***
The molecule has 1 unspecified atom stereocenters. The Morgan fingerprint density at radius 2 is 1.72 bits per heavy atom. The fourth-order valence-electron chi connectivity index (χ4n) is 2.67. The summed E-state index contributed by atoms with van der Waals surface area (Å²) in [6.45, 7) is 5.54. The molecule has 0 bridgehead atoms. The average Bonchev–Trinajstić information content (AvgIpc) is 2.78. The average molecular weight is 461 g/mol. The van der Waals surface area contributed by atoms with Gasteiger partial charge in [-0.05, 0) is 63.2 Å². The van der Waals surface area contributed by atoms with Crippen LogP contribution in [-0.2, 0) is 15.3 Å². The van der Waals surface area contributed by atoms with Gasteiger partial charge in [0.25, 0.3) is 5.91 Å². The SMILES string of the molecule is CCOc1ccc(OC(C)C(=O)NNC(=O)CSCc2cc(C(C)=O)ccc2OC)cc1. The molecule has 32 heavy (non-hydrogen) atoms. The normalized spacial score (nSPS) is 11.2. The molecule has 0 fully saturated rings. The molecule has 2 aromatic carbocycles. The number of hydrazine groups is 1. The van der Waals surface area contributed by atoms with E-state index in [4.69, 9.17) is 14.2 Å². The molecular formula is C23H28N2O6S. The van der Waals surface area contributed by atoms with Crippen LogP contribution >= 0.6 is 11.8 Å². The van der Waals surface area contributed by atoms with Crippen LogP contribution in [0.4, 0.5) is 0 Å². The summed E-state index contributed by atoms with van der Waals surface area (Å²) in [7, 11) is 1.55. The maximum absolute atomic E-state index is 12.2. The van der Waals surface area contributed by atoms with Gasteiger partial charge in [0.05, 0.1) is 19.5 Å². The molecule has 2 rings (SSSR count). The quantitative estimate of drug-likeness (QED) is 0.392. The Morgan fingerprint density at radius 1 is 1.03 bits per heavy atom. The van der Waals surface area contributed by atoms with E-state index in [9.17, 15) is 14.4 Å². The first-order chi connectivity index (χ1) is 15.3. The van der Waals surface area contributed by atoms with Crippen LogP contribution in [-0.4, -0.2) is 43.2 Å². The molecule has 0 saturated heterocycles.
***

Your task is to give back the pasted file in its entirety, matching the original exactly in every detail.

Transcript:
The molecule has 1 unspecified atom stereocenters. The Morgan fingerprint density at radius 2 is 1.72 bits per heavy atom. The fourth-order valence-electron chi connectivity index (χ4n) is 2.67. The summed E-state index contributed by atoms with van der Waals surface area (Å²) in [6.45, 7) is 5.54. The molecule has 0 bridgehead atoms. The average Bonchev–Trinajstić information content (AvgIpc) is 2.78. The average molecular weight is 461 g/mol. The van der Waals surface area contributed by atoms with Gasteiger partial charge in [-0.05, 0) is 63.2 Å². The van der Waals surface area contributed by atoms with Crippen LogP contribution in [-0.2, 0) is 15.3 Å². The van der Waals surface area contributed by atoms with Gasteiger partial charge in [0.25, 0.3) is 5.91 Å². The SMILES string of the molecule is CCOc1ccc(OC(C)C(=O)NNC(=O)CSCc2cc(C(C)=O)ccc2OC)cc1. The molecule has 32 heavy (non-hydrogen) atoms. The normalized spacial score (nSPS) is 11.2. The molecule has 0 fully saturated rings. The molecule has 2 aromatic carbocycles. The number of hydrazine groups is 1. The van der Waals surface area contributed by atoms with E-state index in [4.69, 9.17) is 14.2 Å². The molecular formula is C23H28N2O6S. The van der Waals surface area contributed by atoms with Crippen LogP contribution >= 0.6 is 11.8 Å². The van der Waals surface area contributed by atoms with Crippen LogP contribution in [0.4, 0.5) is 0 Å². The summed E-state index contributed by atoms with van der Waals surface area (Å²) in [7, 11) is 1.55. The maximum absolute atomic E-state index is 12.2. The van der Waals surface area contributed by atoms with Gasteiger partial charge in [0.05, 0.1) is 19.5 Å². The molecule has 2 rings (SSSR count). The quantitative estimate of drug-likeness (QED) is 0.392. The Morgan fingerprint density at radius 1 is 1.03 bits per heavy atom. The van der Waals surface area contributed by atoms with E-state index in [9.17, 15) is 14.4 Å². The first-order chi connectivity index (χ1) is 15.3. The van der Waals surface area contributed by atoms with Crippen LogP contribution in [-0.4, -0.2) is 43.2 Å². The molecule has 0 saturated heterocycles.